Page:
I dunno... after the name change "people just liked it better that way."
This looks exactly like a scene from Age of Empires 2
Rise of Empires: Ottoman on Netflix is a great miniseries about mehmed capturing Constantinople, told from both sides.
While it takes some creative liberties, I actually loved to see Byzantine Empire portrayed in any way in media. We have a lot of movies set in ancient times, in Rome, in Egypt, in medieval times in Europe, but somehow Byzantine Empire is a heavily underutilized setting.
I believe an Assassin’s Creed game uses it as a partial setting and Rise of the Tomb takes a few more liberties but also leverages Byzantine elements. Would love to see more representation in media too!
> I believe an Assassin’s Creed game uses it as a partial setting
Unfortunately, it takes place after Ottoman conquest, during the reign of Bayezid II.
Since the walls are getting a lot of love, the road here is very beautiful too!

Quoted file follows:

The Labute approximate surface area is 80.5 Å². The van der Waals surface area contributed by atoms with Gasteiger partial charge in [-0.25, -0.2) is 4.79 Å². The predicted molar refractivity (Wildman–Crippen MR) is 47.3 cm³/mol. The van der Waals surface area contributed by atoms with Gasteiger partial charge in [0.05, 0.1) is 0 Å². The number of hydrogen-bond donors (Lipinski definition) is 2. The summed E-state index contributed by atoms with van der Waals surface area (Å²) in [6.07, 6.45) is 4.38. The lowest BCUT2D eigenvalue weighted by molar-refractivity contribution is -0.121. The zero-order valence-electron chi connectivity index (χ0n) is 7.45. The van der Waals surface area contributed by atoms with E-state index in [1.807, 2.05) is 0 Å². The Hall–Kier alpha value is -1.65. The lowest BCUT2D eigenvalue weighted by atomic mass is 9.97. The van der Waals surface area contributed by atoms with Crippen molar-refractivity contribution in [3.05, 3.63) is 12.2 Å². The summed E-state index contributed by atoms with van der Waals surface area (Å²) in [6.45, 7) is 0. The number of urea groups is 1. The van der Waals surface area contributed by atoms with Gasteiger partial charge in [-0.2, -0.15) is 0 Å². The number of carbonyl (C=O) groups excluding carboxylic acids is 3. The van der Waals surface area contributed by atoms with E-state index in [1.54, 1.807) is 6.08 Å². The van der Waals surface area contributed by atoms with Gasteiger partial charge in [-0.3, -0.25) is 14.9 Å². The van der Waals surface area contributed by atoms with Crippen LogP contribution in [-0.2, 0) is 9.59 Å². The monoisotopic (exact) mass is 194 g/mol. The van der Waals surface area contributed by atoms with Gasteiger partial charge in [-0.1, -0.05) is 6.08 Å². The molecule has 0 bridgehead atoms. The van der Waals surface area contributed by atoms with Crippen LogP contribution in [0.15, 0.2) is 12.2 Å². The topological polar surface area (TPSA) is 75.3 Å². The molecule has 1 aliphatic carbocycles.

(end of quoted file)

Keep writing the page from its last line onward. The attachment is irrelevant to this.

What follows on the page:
Walls are still preserved today but don't go near them if you don't want to get stabbed/robbed, they have dangerous homeless people living inside/around them.
If they hadn't been betrayed by the so-called Christians of the Fourth Crusade, sacked and deeply weakened thereafter, the Bysantine Empire might have stood to this day, in one form or another. It would have completely reshaped the entire Middle East since it controlled what are currently Lebanon, Israel, Syria Saudi Arabia and Egypt, and of course Turkey - all of them Christian lands.
It had steadily lost territory for 500 years at that point, unlikely things were going to turn around.
You can find it on google earth quit easy. Historical centre of istanbul (Fatih) is on a peninsula and on the base of that peninsula you can find those walls
Silly goose they didn't have GPS in 1870.
Well now I have They Might Be Giants stuck in my head: https://youtu.be/xo0X77OBJUg
I guess its between Gates of Belgrade and Yedikule Fortress.
Somewhere along this road (click the link for streetview):
That's nobody's business but the Turks.
Seems odd that the ottoman empire existed up until ww1
Constantinople was just a shell of its glory of the past in this photo